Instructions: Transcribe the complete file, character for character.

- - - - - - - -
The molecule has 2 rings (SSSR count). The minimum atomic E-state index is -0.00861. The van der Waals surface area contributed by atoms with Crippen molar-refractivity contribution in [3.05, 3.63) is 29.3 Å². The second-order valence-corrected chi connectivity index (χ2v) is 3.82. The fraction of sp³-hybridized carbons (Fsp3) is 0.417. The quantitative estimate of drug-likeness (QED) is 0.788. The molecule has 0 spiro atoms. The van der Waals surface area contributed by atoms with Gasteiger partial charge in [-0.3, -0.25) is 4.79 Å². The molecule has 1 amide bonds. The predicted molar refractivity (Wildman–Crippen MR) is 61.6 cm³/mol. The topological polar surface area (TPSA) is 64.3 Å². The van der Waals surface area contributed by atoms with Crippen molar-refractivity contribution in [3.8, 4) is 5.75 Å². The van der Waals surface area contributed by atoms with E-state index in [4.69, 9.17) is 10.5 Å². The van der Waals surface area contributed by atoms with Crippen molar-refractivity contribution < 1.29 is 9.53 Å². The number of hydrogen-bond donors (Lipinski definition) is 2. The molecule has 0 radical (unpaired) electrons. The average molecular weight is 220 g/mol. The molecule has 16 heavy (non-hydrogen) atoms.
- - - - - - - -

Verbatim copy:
The molecule has 2 rings (SSSR count). The minimum atomic E-state index is -0.00861. The van der Waals surface area contributed by atoms with Crippen molar-refractivity contribution in [3.05, 3.63) is 29.3 Å². The second-order valence-corrected chi connectivity index (χ2v) is 3.82. The fraction of sp³-hybridized carbons (Fsp3) is 0.417. The quantitative estimate of drug-likeness (QED) is 0.788. The molecule has 0 spiro atoms. The van der Waals surface area contributed by atoms with Gasteiger partial charge in [-0.3, -0.25) is 4.79 Å². The molecule has 1 amide bonds. The predicted molar refractivity (Wildman–Crippen MR) is 61.6 cm³/mol. The topological polar surface area (TPSA) is 64.3 Å². The van der Waals surface area contributed by atoms with Crippen molar-refractivity contribution in [3.8, 4) is 5.75 Å². The van der Waals surface area contributed by atoms with E-state index in [4.69, 9.17) is 10.5 Å². The van der Waals surface area contributed by atoms with Crippen molar-refractivity contribution < 1.29 is 9.53 Å². The number of hydrogen-bond donors (Lipinski definition) is 2. The molecule has 0 radical (unpaired) electrons. The average molecular weight is 220 g/mol. The molecule has 16 heavy (non-hydrogen) atoms.